A special curriculum: Teachers tell their students about cancer

Connie Grayson and student

Connie Grayson and a student sporting lymphoma awareness t-shirts on field day

Gina Johnson and Connie Grayson have a combined 53 years teaching in the public school system. Last year, however, their cancer diagnoses prompted them to incorporate a new element into their lesson plans.

“When I was diagnosed with lymphoma in September 2015, one of my student’s moms had just passed away from cancer,” says Grayson, a fourth-grade teacher at the Arthur T. Cummings Elementary School in Winthrop, Mass. “I wanted to teach my students about cancer and let them know that not everyone who has cancer dies from it.”

Grayson gathered books and videos to help explain her diagnosis to her students, held video chats with her class while she was receiving chemotherapy, and made a “Cancer Meter” that she kept in her classroom throughout the year.

“The meter looked like a clock and when the arrow was set at 12, that meant my energy was up and I was having a good day,” explains Grayson, who is now cancer-free. “When I moved the arrow down a bit, that meant that my energy was getting low and I was tired.”

Gina Johnson and children

Gina Johnson and her two kids, Jaden and Hannah

Johnson, who was diagnosed with lymphoma in April 2015, wove her cancer experience into a preexisting program she had formed to help students improve their social skills.

"I began the Social Skills Curriculum around ten years ago in the hopes that it would teach children how to be empathetic and how to pick up on non-verbal cues," says Johnson, a reading specialist at Leahy Elementary School in Lawrence, Mass. "The program really took off, and kids started doing things like sharpening pencils for teachers when it seemed like they were having a bad day and collecting canned foods for less fortunate kids."

When Johnson was diagnosed, her kids wanted to give back for everything she had always given to them.

"I was overwhelmed by the outpouring of love I received from all the teachers and students at my school after my diagnosis," says Johnson, who completed treatment last September. "One day there was a traffic jam outside my house with all the people that had come over to bring me food, cards and words of support.”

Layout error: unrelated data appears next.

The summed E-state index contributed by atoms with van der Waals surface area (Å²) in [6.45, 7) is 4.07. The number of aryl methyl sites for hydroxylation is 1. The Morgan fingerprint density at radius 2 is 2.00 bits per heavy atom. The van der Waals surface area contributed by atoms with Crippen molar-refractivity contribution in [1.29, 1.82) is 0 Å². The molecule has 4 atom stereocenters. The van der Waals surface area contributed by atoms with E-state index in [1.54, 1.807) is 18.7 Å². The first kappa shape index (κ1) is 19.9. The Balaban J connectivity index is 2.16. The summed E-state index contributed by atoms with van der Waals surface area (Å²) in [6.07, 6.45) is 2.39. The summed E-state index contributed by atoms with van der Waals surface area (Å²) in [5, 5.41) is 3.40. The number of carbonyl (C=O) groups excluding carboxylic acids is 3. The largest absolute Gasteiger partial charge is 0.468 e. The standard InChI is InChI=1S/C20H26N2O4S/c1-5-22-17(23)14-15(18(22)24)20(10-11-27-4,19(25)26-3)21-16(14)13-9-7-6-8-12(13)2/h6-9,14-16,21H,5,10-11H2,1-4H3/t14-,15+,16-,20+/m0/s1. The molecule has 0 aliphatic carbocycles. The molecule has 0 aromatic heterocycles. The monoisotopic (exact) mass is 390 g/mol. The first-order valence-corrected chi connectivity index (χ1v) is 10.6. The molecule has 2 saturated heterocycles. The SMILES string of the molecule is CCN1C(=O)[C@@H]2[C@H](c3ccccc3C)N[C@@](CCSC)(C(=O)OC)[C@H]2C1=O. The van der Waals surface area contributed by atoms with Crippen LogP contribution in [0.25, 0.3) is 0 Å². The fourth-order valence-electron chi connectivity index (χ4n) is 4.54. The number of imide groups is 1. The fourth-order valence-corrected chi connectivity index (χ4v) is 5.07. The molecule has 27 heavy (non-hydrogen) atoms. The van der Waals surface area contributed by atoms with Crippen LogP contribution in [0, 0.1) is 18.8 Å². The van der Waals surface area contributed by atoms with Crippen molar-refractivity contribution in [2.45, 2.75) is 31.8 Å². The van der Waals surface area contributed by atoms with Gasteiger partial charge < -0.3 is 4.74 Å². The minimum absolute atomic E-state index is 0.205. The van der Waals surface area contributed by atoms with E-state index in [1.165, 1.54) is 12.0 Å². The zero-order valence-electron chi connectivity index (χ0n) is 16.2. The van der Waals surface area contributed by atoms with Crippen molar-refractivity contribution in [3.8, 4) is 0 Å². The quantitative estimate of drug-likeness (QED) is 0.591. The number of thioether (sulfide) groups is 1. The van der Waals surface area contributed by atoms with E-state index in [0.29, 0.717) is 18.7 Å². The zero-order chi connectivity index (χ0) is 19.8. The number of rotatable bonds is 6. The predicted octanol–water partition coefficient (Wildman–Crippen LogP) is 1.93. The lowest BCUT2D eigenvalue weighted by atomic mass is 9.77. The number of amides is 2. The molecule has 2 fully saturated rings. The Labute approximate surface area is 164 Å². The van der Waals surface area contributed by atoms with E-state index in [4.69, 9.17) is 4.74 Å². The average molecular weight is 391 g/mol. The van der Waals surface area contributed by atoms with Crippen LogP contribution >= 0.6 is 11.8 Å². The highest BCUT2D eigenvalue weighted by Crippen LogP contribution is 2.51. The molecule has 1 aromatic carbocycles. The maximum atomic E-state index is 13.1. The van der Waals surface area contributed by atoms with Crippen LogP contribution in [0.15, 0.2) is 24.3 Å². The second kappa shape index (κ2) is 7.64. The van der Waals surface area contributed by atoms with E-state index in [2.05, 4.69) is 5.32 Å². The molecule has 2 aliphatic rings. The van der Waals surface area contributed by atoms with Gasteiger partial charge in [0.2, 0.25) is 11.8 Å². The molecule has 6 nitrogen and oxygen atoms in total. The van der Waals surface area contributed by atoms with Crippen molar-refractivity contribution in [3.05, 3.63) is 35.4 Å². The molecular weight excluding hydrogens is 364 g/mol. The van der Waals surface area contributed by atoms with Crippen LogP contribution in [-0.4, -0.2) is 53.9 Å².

Johnson and Grayson have used their programs to both fundraise for Dana-Farber and to provide materials and advice for adults in similar situations. Grayson was recently awarded a grant to help fulfill this mission, the money from which she is using to organize a "cancer fair" at her school in the fall. Grayson plans to give out resources to parents, answer questions, and help her students with their own fundraising efforts.

“My students have been making bracelets that they will sell at the fair,” says Grayson. “All the money they raise from this will help buy stuffed animals to give patients in the Jimmy Fund Clinic.”

At the Leahy School, Johnson’s students have raised money for Dana-Farber through collecting pennies, selling bracelets, and other initiatives. They have also given back to patients directly.

“Last Christmas, a bunch of us made cards to distribute to patients,” says Johnson. “I told my clinician, Dr. Ann LaCasce, 'I will always come back, and I will always give back.'"

As for the language to use when talking to kids about cancer, both Johnson and Grayson agree that honesty is important.

“When you are upfront with kids about cancer, it demystifies it a bit,” explains Johnson. “Then, children may feel comfortable coming to you and asking about their family members or friends who have cancer.”

Grayson was up front about her hair loss at the start of treatment, and asked her class whether or not they wanted her to wear a wig while she was at school. The class wanted her to wear one, but reconsidered at the end of the year.

“We were getting ready for a field day at school and the topic came up again,” says Grayson. “I took my wig off and my students decided that I looked better without it. They were proud of how far I had come.”

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